Negging is a PUA technique whereby a person makes a deliberate backhanded compliment or outright insult to a woman to undermine her confidence and increase her need of the manipulator's approval or to increase her perceptions of the verbal aggressor's status relative to hers.
History[edit | edit source]
The technique was popularized by the PUA Mystery (Erik Von Markovic). He advised it be only deployed in the initial phase of courtship as a "display of high value," primarily intended to differentiate the male suitor in the woman's eyes from the other men who frequently pursue her.
In PUA terminology, the "neg" can be seen as the male form of the shit test (when directed towards women), and in more intense forms, as an example of intersexual bullying. Almost all teasing can be categorized as "negging," although "negging" is often more intense than teasing.
Tactics & (In)Effectiveness[edit | edit source]
A small amount of psychological research supports the notion that effectively manipulating a woman's self-esteem levels can be beneficial to men's dating prospects. Walster (1965) found that temporarily lowering a woman's self-esteem via the administration of negative test result feedback substantially increased her attractiveness rating of a male research confederate who had asked her out on a date before the test session. It is essential to note this study has not been independently replicated. Also, there was no control group, i.e., the effect only measured the difference between artificially boosted self-esteem versus the condition where the subjects received the negative evaluation. The applicability of this study to negging may also be limited as the "neg" was not delivered directly by the male subject.
If negging works at all, the literature on intersexual bullying tends to suggest that it would be most effective in dyadic (i.e., one-on-one) environments, as male intersexual bullying directed towards women is associated with lower peer status, perhaps owing to the women-are-wonderful effect and men's general tendency to behave protectively toward women.
Mimetic Relationship Dynamic & Groucho's Law[edit | edit source]
Luke Burgis noted that people who plays the Negging trick is desiring high value mates, thus imitating such values to achieve attraction ("posturing" in Midwit logic). Conversely, the person enduring the Negging would also second-guesses itself (FOMO) whether its desire is externally mediated (envy) or not (direct desire). Referencing Rene Gerard and Neil Strauss:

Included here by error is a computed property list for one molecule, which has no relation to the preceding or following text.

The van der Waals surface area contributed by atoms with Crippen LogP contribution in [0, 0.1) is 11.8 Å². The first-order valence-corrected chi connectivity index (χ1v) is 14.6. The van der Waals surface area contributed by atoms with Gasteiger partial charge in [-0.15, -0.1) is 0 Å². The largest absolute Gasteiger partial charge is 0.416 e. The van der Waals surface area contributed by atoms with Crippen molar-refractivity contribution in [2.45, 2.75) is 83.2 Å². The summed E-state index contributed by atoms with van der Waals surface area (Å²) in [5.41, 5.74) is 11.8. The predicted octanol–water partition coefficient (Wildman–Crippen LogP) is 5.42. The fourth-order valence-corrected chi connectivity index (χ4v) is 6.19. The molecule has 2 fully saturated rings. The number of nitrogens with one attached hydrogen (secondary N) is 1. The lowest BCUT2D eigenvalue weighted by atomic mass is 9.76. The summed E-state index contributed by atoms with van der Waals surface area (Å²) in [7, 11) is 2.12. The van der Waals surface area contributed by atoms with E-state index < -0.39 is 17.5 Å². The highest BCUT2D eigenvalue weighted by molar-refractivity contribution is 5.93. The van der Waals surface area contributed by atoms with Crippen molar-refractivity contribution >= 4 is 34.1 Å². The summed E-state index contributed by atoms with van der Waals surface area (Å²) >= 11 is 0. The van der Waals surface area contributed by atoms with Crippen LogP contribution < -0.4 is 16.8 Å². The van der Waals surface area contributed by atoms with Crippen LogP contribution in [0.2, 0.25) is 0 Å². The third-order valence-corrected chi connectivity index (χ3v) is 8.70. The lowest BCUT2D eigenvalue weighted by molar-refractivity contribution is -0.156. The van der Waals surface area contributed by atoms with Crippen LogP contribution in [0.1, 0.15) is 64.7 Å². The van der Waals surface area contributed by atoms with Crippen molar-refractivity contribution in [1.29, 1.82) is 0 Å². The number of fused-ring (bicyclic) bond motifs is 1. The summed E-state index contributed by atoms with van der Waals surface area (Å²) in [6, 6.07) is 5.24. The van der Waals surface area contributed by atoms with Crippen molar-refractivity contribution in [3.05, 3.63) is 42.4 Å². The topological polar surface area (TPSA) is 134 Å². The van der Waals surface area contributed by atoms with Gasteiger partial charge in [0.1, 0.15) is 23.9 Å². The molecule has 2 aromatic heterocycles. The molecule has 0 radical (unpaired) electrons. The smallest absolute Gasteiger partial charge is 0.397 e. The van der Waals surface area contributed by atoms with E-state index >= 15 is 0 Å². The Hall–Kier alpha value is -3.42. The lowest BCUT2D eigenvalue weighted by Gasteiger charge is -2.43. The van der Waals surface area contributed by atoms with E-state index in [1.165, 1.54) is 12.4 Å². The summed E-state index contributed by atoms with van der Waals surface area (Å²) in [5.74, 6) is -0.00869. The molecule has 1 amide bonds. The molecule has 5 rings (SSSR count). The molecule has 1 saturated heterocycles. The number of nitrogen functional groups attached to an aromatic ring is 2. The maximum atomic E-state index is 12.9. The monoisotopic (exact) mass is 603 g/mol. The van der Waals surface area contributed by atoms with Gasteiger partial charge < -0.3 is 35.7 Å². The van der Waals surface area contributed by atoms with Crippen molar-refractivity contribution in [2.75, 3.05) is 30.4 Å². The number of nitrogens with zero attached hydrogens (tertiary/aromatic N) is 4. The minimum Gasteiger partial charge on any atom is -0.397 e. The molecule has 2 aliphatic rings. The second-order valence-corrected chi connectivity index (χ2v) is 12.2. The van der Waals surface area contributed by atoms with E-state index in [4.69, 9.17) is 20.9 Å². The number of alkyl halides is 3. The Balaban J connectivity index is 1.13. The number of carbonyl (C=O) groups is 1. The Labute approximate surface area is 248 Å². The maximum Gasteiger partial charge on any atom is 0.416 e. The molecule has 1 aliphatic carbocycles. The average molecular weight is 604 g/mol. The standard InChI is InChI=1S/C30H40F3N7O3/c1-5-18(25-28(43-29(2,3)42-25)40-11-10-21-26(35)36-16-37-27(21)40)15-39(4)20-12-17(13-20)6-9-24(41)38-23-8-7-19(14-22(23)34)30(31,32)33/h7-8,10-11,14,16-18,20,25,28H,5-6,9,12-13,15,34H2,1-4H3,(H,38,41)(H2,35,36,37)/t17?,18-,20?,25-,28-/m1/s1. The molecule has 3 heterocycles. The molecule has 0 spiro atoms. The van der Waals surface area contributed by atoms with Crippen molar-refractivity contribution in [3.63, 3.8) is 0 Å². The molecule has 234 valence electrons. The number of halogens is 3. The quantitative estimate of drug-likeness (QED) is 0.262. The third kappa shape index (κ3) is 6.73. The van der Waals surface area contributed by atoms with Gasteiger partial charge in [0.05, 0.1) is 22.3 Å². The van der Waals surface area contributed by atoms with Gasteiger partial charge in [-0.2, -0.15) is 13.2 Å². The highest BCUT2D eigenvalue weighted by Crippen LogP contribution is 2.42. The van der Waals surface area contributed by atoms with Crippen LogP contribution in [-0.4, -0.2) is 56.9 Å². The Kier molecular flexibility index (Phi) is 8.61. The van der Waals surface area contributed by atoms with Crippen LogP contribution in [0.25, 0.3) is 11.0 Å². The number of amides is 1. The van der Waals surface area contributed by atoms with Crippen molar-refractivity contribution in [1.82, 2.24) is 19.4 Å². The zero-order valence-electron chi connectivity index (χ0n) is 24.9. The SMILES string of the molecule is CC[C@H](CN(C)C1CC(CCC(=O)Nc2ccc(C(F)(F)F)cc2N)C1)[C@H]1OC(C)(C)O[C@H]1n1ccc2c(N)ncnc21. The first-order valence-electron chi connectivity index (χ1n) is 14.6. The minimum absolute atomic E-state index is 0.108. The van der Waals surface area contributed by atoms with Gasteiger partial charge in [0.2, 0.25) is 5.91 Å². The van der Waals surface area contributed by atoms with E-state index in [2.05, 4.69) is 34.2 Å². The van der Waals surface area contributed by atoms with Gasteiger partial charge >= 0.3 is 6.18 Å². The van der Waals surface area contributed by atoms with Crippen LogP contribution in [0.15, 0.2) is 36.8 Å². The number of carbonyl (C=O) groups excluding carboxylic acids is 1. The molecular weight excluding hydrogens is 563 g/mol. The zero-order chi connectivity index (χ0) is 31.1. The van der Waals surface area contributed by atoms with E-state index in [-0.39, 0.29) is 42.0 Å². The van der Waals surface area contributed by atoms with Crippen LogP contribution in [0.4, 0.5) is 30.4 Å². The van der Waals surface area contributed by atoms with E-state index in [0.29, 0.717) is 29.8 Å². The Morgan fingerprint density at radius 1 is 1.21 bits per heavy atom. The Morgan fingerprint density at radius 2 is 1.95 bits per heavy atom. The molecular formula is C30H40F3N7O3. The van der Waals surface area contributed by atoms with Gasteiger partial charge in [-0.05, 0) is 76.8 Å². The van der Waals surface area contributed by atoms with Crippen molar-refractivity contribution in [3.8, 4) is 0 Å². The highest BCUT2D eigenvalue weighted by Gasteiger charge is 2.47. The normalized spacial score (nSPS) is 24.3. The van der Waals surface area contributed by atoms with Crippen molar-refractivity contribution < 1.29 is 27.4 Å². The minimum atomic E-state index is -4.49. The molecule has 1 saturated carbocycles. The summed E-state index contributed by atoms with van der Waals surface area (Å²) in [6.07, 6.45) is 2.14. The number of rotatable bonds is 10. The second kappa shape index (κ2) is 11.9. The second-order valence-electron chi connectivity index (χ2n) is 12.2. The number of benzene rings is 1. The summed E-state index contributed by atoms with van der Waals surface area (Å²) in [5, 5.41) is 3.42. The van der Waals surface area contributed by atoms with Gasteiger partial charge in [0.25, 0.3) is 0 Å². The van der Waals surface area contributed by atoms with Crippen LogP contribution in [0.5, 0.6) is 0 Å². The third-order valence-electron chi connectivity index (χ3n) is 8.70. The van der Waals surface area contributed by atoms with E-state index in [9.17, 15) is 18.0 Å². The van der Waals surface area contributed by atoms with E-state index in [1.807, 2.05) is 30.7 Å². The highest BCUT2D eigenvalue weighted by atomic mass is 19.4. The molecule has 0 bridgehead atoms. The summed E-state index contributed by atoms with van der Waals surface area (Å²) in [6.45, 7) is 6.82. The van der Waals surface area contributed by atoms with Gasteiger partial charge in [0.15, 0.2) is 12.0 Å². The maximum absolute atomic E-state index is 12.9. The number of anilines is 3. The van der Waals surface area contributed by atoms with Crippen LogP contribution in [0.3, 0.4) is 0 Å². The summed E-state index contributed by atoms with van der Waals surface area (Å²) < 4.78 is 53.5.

The desire that a person has for another person (or thing) is completely tied to how the desire for that person or thing is modeled to them by other people.
Venkatesh Rao furthers this in a social context, and coins two laws based on Groucho Marx, on how people do not want to know they are "settling for less" through Decile-denialism within homogenous environments, in relation to Mogging:
Marx’s First Law of Status Illegibility: the illegibility of the status of any member of a group is proportional to his/her distance from the edges of the group.
Marx’s Second Law of Status Illegibility: the stability of the group membership of any member is proportional to the illegibility of his/her status.
In either case, the illusive effect of Negging and Mogging falls apart when envy of the recipient is resolved, or that the person in question is not worth being envious about, opting for Chad or Stacy as direct objective desire in and of itself.
The Logic Of Envy also fits within this model, further elaborates on Cuckoldry being the flip side of marital neglect, instead of Porn being the flip side of voluntary impotence against shattering fantasy.
Examples[edit | edit source]
Some examples of negging are:
- "Nice nails, are they real?"
- "I think I saw some girls with more ridiculous shoes here, but you’re definitely in the top 2/5/10/[whatever number makes sense based on the size of the venue]."
- "With that wit, it’s a good thing you’re pretty."
- "You’re too much of a nice girl for me."
- "In one more drink I’ll be ready to hit on you."
See also[edit | edit source]
References[edit | edit source]